3rty : On a Mission to Heal
By: Bulelwa Mthombothi
Chicago born Mick Jenkins routinely speaks of the ‘healing component’ –
which in his case water, giver of life; supplier of hydration – but right here on
the continent in Lagos, Nigeria for alternative musician 3rty the healing is
music; the teller of truths and window into generations. Particularly his music
which he aptly named ‘Herbal Music.’
Besides the sonic quality of his music it has an intentionality about it that
compels you to feel what he’s saying but also gives way for your own
ideations. Listening to his discography is truly an experience, you can hear
the mixture of influences it sounds African with indigenous instrumentals but
also has experimental aspects that heighten its creative appeal. These
elements can be heard in different songs but at times showing up in one
song; an example being the song “Iyawo.”
Apart from the influences of Jazz, African Folk Afrobeats, RnB, Soul and
Alternatives sounds, his voice is as crucial an instrument. His voice a
beautiful conduit to the ideas and proclamations made in his lyrics,
combined deliver a soulful and healing work of art and experiences you
would want to go back to many times over. Like a little piece of magic, you
can always have with you.
I had a conversation with him discussing his influences and process when
making music; including a little dive into his upbringing. Here’s what he had
BM: So, for those who are not familiar with the term, Herbal Music,
could you perhaps tell us what you mean by that and describe your
sound for us?
3rty: Herbal Music is, the way I describe it, is music that is meant to heal
your heart; your spirit; your soul. Music that is made to make you feel calm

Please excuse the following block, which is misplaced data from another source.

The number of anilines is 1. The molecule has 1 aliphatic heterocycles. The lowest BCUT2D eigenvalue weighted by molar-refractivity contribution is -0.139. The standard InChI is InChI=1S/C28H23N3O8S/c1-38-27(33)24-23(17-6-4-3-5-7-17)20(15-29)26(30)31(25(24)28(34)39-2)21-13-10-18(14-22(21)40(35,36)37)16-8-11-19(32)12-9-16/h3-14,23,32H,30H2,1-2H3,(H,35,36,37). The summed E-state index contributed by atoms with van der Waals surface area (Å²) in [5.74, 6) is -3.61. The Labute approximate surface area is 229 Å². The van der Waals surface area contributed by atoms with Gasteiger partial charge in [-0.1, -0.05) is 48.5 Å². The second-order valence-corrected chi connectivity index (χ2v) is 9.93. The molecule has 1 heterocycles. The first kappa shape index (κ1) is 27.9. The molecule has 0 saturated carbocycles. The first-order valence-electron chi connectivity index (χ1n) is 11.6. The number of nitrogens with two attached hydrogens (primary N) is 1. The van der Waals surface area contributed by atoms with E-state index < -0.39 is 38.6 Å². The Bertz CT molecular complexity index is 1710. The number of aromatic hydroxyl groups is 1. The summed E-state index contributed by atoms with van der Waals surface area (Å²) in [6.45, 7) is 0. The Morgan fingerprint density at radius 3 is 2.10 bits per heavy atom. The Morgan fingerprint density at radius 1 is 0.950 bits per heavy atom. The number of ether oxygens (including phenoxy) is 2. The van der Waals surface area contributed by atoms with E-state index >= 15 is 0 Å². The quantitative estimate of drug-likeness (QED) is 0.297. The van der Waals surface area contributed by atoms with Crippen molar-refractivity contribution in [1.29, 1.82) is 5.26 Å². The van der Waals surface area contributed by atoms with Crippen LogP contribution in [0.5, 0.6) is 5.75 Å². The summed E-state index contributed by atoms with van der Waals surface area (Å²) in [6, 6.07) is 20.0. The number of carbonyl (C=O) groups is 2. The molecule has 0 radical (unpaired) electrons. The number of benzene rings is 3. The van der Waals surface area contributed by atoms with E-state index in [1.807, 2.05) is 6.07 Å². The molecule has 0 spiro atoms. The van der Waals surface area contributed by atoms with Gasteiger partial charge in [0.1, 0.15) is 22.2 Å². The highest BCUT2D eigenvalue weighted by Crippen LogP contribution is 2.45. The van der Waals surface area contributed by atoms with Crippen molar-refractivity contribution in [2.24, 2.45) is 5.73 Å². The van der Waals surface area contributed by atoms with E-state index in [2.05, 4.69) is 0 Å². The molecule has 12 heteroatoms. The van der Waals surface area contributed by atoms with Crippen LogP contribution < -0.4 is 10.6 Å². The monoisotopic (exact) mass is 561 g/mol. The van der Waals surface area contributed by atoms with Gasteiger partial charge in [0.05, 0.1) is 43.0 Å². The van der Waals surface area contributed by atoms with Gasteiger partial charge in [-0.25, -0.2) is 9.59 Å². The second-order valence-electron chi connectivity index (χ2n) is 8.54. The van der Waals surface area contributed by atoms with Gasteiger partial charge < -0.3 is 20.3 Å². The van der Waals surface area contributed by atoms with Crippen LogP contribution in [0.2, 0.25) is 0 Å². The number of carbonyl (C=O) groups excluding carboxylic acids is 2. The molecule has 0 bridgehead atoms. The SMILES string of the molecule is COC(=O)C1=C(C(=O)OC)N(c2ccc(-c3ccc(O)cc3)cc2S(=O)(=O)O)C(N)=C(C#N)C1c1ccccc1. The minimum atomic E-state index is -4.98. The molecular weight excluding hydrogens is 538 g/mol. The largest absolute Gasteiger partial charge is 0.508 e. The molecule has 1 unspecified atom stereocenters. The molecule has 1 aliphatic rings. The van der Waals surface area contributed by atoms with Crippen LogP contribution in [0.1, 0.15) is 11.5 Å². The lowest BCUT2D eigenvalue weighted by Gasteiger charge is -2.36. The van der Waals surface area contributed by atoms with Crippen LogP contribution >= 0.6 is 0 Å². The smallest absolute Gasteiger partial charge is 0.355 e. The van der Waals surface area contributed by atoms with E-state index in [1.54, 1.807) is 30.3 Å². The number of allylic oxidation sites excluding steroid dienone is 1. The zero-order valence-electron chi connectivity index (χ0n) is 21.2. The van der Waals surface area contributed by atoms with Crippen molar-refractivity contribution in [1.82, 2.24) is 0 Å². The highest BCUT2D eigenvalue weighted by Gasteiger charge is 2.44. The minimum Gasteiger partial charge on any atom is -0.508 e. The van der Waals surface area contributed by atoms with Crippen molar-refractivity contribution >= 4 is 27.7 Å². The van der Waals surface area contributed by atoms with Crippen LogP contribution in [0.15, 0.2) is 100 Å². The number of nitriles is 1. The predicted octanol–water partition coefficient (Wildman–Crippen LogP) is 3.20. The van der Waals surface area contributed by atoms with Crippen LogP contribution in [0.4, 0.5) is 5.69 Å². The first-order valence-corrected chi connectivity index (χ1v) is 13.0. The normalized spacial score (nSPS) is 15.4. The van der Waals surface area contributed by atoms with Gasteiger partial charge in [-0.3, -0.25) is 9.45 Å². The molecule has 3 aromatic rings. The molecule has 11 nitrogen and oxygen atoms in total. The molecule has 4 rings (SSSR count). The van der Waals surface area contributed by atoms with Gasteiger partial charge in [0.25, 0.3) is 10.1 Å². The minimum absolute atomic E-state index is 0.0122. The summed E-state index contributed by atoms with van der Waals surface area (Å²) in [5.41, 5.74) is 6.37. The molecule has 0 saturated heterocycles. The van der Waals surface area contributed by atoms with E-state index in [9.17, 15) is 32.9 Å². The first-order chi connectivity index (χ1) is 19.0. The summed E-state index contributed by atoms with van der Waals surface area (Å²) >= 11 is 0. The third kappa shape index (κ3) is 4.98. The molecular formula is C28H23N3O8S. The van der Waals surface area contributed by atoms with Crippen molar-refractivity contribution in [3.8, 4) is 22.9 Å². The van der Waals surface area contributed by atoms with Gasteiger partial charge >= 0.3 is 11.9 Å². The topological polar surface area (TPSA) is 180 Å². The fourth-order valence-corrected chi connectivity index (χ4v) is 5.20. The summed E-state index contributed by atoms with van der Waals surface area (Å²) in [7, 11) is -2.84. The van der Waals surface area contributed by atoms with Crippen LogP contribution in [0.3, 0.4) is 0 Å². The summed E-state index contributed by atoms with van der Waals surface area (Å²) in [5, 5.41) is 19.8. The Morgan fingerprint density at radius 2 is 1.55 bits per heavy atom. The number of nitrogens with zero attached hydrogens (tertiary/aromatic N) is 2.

and relaxed after a long hectic day of work, you can come back home and
just relax and kick back and listen to it. So, when you think about [it]
something like Fela Kuti meets Sade Adu.
BM: You have beautiful voice, I read somewhere that you did not speak
much as a child. Can you tell us about that and how it has shaped your
sound and the way you express yourself?
3rty: Thank you. Like you said I was a very quiet child, even now I’m a quiet
person compared to the people around me, who are more outgoing. Dance
music is prominent here and that is not the music that speaks to me, I don’t
have high energy for dance music and I have to make music I also enjoy
and that speaks to me like Soul; Afrosoul, Afrofusion.
BM: Where did you grow up and how did that environment shape your music?
3rty: I grew up in Lagos, Nigeria and my family moved around the city a lot,
so I met a lot of different people and saw a lot of different places. It gave me
a wide range of experiences that inspire my music and lyrics.
BM: Within the Nigerian music scene, what space do you occupy?
3rty: Apart from Pop, Afro-Pop and Afrobeats there’s an alternative scene,
and that is my niche I would say and I think that’s okay, I don’t need to
conquer the whole country before I’m successful.
BM: I know in SA, alternative artists find they get more recognition in
Europe than they do at home. In your experience is that something that